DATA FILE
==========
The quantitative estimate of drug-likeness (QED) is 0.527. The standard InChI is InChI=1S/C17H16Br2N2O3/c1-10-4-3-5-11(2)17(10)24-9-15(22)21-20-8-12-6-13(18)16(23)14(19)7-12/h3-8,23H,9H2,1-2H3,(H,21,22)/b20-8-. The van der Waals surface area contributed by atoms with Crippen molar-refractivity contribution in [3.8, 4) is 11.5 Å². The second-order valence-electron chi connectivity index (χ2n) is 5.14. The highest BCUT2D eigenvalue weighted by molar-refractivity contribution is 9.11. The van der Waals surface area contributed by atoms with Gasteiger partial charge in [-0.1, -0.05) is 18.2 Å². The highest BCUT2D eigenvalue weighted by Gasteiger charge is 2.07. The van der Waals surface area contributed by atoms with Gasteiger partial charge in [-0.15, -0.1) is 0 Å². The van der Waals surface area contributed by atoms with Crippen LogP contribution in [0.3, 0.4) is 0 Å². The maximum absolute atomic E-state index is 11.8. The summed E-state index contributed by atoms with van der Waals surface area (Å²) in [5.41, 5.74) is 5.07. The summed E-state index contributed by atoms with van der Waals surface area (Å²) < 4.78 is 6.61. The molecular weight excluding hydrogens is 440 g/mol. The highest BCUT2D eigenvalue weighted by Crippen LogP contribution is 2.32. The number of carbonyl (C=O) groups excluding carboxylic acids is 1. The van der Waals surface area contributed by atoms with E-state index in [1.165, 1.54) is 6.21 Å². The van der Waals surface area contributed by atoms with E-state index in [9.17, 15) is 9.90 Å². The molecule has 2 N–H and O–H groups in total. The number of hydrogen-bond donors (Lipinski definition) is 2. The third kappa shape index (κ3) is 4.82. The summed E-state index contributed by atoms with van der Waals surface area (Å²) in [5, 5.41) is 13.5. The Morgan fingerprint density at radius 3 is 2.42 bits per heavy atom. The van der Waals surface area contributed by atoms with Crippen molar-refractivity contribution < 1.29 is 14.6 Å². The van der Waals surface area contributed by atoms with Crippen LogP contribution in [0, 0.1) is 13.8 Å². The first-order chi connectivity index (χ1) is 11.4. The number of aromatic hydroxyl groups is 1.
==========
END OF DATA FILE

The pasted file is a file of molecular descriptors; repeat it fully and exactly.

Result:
The quantitative estimate of drug-likeness (QED) is 0.527. The standard InChI is InChI=1S/C17H16Br2N2O3/c1-10-4-3-5-11(2)17(10)24-9-15(22)21-20-8-12-6-13(18)16(23)14(19)7-12/h3-8,23H,9H2,1-2H3,(H,21,22)/b20-8-. The van der Waals surface area contributed by atoms with Crippen molar-refractivity contribution in [3.8, 4) is 11.5 Å². The second-order valence-electron chi connectivity index (χ2n) is 5.14. The highest BCUT2D eigenvalue weighted by molar-refractivity contribution is 9.11. The van der Waals surface area contributed by atoms with Gasteiger partial charge in [-0.1, -0.05) is 18.2 Å². The highest BCUT2D eigenvalue weighted by Gasteiger charge is 2.07. The van der Waals surface area contributed by atoms with Gasteiger partial charge in [-0.15, -0.1) is 0 Å². The van der Waals surface area contributed by atoms with Crippen LogP contribution in [0.3, 0.4) is 0 Å². The maximum absolute atomic E-state index is 11.8. The summed E-state index contributed by atoms with van der Waals surface area (Å²) in [5.41, 5.74) is 5.07. The summed E-state index contributed by atoms with van der Waals surface area (Å²) < 4.78 is 6.61. The molecular weight excluding hydrogens is 440 g/mol. The highest BCUT2D eigenvalue weighted by Crippen LogP contribution is 2.32. The number of carbonyl (C=O) groups excluding carboxylic acids is 1. The van der Waals surface area contributed by atoms with E-state index in [1.165, 1.54) is 6.21 Å². The van der Waals surface area contributed by atoms with E-state index in [9.17, 15) is 9.90 Å². The molecule has 2 N–H and O–H groups in total. The number of hydrogen-bond donors (Lipinski definition) is 2. The third kappa shape index (κ3) is 4.82. The summed E-state index contributed by atoms with van der Waals surface area (Å²) in [5, 5.41) is 13.5. The Morgan fingerprint density at radius 3 is 2.42 bits per heavy atom. The van der Waals surface area contributed by atoms with Crippen molar-refractivity contribution < 1.29 is 14.6 Å². The van der Waals surface area contributed by atoms with Crippen LogP contribution in [0, 0.1) is 13.8 Å². The first-order chi connectivity index (χ1) is 11.4. The number of aromatic hydroxyl groups is 1.